Microsoft revealed that Iran-linked APT Phosphorus (aka APT35, Charming Kitten, Newscaster, and Ajax Security Team) successfully hacked into the email accounts of multiple high-profile individuals and attendees at this year’s Munich Security Conference and the Think 20 (T20) summit.
“Today, we’re sharing that we have detected and worked to stop a series of cyberattacks from the threat actor Phosphorous masquerading as conference organizers to target more than 100 high-profile individuals.” reads the post published by Microsoft. “Phosphorus, an Iranian actor, has targeted with this scheme potential attendees of the upcoming Munich Security Conference and the Think 20 (T20) Summit in Saudi Arabia.”
Nation-state actors successfully targeted over 100 individuals, including former ambassadors and other senior policy experts.
According to the experts at Microsoft Security Intelligence Center, the attacks are part of a cyber-espionage campaign aims at gathering intelligence on the victims by exfiltrating data from their mailboxs and contact list.
Data was exfiltrated to the de-ma[.]online domain, and the g20saudi.000webhostapp[.]com, and ksat20.000webhostapp[.]com subdomains.
The attackers have been sending spoofed email invitations to to former government officials, policy experts, academics, and leaders from non-governmental organizations. Attackers attempted to exploit the fears of travel during the Covid-19 pandemic by offering remote sessions.
The emails were written in almost perfect English.
Experts believe that this campaign is not tied to the upcoming U.S. Presidential elections.
Microsoft experts have worked with conference organizers who are warning their attendees about the ongoing attacks and suggesting them to remain vigilant to this approach being used in connection with other conferences or events.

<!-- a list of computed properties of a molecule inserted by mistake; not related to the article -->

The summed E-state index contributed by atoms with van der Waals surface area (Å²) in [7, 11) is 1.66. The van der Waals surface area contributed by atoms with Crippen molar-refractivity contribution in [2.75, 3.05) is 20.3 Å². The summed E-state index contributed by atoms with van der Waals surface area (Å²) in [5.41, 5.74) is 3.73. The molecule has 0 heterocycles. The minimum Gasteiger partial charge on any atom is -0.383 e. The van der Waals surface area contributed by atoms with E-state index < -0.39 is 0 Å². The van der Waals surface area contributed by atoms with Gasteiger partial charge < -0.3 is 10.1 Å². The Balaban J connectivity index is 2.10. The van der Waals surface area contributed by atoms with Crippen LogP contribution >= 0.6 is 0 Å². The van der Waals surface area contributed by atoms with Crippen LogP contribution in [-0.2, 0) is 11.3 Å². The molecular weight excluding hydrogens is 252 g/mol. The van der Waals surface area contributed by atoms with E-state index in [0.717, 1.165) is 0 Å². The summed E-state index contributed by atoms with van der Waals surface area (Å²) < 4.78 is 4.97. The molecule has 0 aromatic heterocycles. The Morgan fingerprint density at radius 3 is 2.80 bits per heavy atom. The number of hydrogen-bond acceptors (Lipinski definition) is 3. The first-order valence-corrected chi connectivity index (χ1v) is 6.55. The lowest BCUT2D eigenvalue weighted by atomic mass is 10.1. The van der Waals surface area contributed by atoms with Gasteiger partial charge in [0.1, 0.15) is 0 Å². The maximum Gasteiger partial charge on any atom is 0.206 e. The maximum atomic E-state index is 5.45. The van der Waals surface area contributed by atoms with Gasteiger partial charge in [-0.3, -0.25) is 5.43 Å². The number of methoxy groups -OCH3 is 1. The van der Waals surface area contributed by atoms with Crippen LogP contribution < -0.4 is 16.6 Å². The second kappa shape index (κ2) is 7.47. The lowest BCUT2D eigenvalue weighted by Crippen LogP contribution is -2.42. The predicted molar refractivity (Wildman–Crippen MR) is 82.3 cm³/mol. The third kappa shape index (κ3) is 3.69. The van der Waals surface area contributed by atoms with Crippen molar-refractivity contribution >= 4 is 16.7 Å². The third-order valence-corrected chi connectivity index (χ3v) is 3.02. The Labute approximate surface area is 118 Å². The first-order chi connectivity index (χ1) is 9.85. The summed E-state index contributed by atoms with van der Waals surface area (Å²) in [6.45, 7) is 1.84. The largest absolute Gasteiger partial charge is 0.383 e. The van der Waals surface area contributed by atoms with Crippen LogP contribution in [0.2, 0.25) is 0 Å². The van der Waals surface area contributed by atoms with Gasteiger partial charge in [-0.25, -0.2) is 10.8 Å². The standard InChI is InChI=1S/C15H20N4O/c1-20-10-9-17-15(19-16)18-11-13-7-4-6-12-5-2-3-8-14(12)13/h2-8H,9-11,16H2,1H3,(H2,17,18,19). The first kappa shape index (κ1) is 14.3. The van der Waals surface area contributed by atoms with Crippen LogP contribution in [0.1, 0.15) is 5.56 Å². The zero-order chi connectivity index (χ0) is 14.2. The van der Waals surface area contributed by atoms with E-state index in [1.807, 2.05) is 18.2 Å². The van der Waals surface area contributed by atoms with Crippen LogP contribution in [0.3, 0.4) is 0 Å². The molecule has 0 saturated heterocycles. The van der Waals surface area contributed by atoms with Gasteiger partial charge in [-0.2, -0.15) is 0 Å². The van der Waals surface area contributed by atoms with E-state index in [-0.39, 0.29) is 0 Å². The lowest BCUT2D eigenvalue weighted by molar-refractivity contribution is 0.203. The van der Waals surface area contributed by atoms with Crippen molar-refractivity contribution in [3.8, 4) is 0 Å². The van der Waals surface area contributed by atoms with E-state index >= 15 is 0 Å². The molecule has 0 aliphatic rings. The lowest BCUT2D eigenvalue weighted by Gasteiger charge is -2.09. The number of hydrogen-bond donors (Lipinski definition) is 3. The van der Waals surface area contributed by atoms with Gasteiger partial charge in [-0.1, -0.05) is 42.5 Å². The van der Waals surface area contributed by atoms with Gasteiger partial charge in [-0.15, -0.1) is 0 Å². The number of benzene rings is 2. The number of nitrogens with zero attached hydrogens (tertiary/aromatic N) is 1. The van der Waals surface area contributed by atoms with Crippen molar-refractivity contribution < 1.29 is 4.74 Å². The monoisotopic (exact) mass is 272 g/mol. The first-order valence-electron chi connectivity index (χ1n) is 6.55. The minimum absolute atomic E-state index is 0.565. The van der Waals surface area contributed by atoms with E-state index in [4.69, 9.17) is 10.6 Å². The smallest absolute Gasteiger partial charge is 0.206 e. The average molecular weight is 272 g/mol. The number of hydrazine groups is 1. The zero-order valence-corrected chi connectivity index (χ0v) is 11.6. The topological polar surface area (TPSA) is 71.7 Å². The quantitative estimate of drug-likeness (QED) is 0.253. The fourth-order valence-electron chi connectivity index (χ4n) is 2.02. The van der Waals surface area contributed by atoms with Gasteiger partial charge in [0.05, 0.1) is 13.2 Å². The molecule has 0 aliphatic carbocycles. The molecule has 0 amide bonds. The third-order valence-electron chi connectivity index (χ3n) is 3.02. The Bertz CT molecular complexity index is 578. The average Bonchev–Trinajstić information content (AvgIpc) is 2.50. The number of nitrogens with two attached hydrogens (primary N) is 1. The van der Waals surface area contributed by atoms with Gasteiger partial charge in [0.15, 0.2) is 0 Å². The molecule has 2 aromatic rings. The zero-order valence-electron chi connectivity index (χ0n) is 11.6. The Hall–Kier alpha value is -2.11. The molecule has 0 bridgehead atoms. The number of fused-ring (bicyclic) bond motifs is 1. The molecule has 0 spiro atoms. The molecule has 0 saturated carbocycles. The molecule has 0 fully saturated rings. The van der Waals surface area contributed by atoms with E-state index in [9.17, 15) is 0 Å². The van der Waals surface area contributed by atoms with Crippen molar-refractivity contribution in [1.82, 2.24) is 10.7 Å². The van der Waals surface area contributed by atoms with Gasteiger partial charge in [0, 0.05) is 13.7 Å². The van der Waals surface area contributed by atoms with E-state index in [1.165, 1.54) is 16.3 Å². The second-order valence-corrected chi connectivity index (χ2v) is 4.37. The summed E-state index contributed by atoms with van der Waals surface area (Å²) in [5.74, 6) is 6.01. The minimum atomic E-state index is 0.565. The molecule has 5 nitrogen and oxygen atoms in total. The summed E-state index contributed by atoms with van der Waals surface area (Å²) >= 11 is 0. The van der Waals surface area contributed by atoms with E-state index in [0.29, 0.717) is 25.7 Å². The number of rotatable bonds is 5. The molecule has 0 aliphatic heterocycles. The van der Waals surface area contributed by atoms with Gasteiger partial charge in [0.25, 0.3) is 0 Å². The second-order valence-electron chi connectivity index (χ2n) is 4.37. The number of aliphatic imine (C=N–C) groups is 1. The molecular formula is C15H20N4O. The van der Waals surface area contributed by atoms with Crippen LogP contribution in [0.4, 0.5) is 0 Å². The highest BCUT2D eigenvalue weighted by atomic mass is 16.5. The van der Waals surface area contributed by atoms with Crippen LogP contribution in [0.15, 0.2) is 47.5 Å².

“We recommend people evaluate the authenticity of emails they receive about major conferences by ensuring that the sender address looks legitimate and that any embedded links redirect to the official conference domain. As always, enabling multi-factor authentication across both business and personal email accounts will successfully thwart most credential harvesting attacks like these.” suggest Microsoft. “For anyone who suspects they may have been a victim of this campaign, we also encourage a close review of email-forwarding rules in accounts to identify and remove any suspicious rules that may have been set during a successful compromise.”
The Phosphorus group made the headlines in 2014 when experts at iSight issued a report describing the most elaborate net-based spying campaign organized by Iranian hackers using social media.
Microsoft has been tracking the threat actors at least since 2013, but experts believe that the cyberespionage group has been active since at least 2011. In past campaigns, the APT group launched spear-phishing attacks against activists and journalists focusing on the Middle East, US organizations, and entities located in Israel, the U.K., Saudi Arabia, and Iraq.
The IT giant also warned of cyber espionage campaigns carried out by other nation state-sponsored hacking groups operating from Russia and China targeting organizations and individuals involved in this year’s U.S. presidential election.
(SecurityAffairs – hacking, Phosphorous)